Meet DSI's Incoming Master's Class

More than 1,700 students applied to the master’s in data science program, making it the most competitive year yet for accceptance into the program.

The academic profile of the class is exceptional. The 172 students have an undergraduate average GPA of 3.76, and they also excelled on the GRE; their average quantitative score is 168 and verbal is 158. Though the majority (65 percent) have engineering or technical degrees, and 23 percent studied math or statistics, about 10 percent of them studied subjects such as actuarial science, cognitive psychology, finance, physics, international studies and sociology. 

About 80 percent are from abroad, coming from 13 countries such as China, India, Korea, France and Mexico. The majority of them are recent graduates, having finished undergraduate school within six months of starting the master’s program. Their average age is 24, and 42 percent are women, an increased representation of 5 percent from last year.

During the recent orientation for the incoming class, Jeannette M. Wing, the Avanessians Director of the Data Science Institute, welcomed the students and gave them an overview of her three-pronged mission for the institute, which she said could be summed with three little words: “Data for good.” 

“Data science is a new and emerging field, so you are all trailblazers,” said Wing, “and this is the most rigorous data science training program on the planet. But all of you are superqualified and after you graduate you can work in any profession you like. You’ll be sought after and be able to choose your future path. We just hope you’ll use data to do good and to help society.” 

Overall, students in the class said they were drawn to the Master of Science in Data Science and the Certification of Professional Achievement in Data Science programs because of the varied course offerings, Columbia’s well-known professors and its location in New York City, which offers unparalleled cultural and career opportunities. 

 

Discovering Data Science: 

Consider, for example, incoming master's student Romane Goldmuntz. She grew up in Belgium, where as an undergraduate she studied business engineering at the Université Libre de Bruxelles; she also later earned a master's in business economics from the university. Afterward, she worked as a software engineer in Belgium for Accenture. She was passionate about data science, which she had discovered as an undergraduate when she heard a lecture by Sebastien Deletaille, co-founder of  Real Impact Analytics. After working for Accenture for two years, however, she realized that data science had not taken hold in Belgium and that none of her clients were using it.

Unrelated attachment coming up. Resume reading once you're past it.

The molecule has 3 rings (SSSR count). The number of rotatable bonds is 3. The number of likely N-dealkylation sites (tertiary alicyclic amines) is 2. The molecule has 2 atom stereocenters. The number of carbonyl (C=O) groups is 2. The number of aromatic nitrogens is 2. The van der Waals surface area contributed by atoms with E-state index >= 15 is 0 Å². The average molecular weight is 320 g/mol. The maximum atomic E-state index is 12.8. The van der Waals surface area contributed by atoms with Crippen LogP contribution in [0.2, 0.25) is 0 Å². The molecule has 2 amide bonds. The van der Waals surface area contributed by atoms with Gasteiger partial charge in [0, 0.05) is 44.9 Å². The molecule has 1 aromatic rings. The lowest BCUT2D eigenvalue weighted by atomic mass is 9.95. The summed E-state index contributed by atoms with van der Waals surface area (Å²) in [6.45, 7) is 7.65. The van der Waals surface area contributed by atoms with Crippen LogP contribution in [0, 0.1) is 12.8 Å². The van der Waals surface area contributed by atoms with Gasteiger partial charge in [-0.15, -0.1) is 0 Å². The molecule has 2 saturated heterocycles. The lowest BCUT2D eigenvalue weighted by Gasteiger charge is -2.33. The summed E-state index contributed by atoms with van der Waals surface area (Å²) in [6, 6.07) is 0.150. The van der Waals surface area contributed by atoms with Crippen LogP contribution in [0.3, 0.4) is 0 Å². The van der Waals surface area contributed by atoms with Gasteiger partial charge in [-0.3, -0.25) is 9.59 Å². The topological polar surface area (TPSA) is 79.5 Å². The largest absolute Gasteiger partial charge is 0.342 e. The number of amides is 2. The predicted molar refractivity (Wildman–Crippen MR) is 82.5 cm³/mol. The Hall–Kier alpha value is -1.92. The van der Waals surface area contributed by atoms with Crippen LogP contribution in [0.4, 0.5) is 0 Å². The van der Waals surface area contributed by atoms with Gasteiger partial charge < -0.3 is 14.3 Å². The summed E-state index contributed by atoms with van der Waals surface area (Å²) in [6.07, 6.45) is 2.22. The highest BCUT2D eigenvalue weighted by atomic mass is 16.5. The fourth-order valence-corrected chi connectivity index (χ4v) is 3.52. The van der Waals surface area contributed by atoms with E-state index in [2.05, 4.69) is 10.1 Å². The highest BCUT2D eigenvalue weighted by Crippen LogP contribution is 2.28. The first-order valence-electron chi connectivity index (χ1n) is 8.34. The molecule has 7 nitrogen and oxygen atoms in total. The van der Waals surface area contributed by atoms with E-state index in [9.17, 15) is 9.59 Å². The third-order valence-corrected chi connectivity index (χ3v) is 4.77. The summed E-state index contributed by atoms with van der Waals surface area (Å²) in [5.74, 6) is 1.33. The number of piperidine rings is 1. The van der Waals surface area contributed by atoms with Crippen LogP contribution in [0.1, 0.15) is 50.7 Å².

“I realized that if I wanted to become a data scientist and learn how to create models and apply machine learning techniques,” said Goldmuntz, “Belgium was not the place to be.”

She researched data science programs and learned that the U.S. was advanced in data science and that Columbia in particular had a prominent master’s program. Healthcare is the field she eventually wants to work in and she saw that the master’s program offers several electives in various aspects of healthcare. Now, as a master’s student, her goal is to learn the most advanced data science techniques and to later find a job where she can apply those techniques to the fields of genomics and bioinformatics. 

“I’ve been passionate about data science since I first discovered it when I was 19,” said Goldmuntz. “I took courses in computer science and statistics so I’d be better prepared for data science and I’m really excited to begin studying the field I love.”

Moneyball and Data:

When he was in high school, incoming student Shreyas Saipras Jadhav saw the movie “Moneyball,” which dramatizes the story of a pro baseball manager who builds a champion team with a low budget due to his deft use of data science. 

“That film sparked my interest in data science,” said Jadhav, who grew up in India and studied computer engineering at the University of Mumbai's D.J Sanghvi College of Engineering. He took a lot of technical courses at the university, but of all of them he liked data science classes the most. That’s why he applied to the master’s program, where he wants to “strengthen my fundamental understanding of data science and apply that knowledge to improve something that exists or perhaps solve a problem that hasn't been addressed.” His goal after he graduates is to work for a prominent tech company like Google or Amazon. He loves sports, too, and hopes to found a startup company focused on sports analytics. He's also thrilled to be living in New York City, which he describes as a friendly and diverse place that reminds him of Mumbai, his home town.  

“NYC is amazing,” he said. “The people here are so nice and helpful and they come from all over the world! It’s really mesmerizing to see such diversity. You can visit a museum one day, chill at Central Park the next, or wander around Times Square – there's nothing you can't do here.”

And come September, he’s eager to begin studying the field he loves: data science. 

“The sheer omnipresence of data in all fields will really allow me to explore and any field I like and to explore the applications of data in those fields,” he said. “Finally, I just feel it's quite cool when you can predict the future using the past data with a certain amount of accuracy.”

— By Robert Florida



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